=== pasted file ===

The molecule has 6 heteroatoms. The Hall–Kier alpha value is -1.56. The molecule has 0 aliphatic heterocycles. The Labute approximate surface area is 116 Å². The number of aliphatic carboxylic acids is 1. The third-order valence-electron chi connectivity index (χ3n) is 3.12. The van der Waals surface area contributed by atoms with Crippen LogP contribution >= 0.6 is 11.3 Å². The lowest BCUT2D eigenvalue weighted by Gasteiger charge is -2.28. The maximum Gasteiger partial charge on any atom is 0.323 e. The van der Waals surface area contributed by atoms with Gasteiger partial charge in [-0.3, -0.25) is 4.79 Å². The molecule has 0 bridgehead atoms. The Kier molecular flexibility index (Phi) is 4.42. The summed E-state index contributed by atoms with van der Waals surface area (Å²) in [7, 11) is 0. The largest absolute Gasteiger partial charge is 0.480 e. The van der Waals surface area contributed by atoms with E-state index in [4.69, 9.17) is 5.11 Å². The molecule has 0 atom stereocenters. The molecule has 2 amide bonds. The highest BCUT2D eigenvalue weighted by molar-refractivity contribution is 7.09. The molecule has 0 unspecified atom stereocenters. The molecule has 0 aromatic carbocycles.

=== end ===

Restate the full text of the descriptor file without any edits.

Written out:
The molecule has 6 heteroatoms. The Hall–Kier alpha value is -1.56. The molecule has 0 aliphatic heterocycles. The Labute approximate surface area is 116 Å². The number of aliphatic carboxylic acids is 1. The third-order valence-electron chi connectivity index (χ3n) is 3.12. The van der Waals surface area contributed by atoms with Crippen LogP contribution >= 0.6 is 11.3 Å². The lowest BCUT2D eigenvalue weighted by Gasteiger charge is -2.28. The maximum Gasteiger partial charge on any atom is 0.323 e. The van der Waals surface area contributed by atoms with Gasteiger partial charge in [-0.3, -0.25) is 4.79 Å². The molecule has 0 bridgehead atoms. The Kier molecular flexibility index (Phi) is 4.42. The summed E-state index contributed by atoms with van der Waals surface area (Å²) in [7, 11) is 0. The largest absolute Gasteiger partial charge is 0.480 e. The van der Waals surface area contributed by atoms with E-state index in [4.69, 9.17) is 5.11 Å². The molecule has 0 atom stereocenters. The molecule has 2 amide bonds. The highest BCUT2D eigenvalue weighted by molar-refractivity contribution is 7.09. The molecule has 0 unspecified atom stereocenters. The molecule has 0 aromatic carbocycles.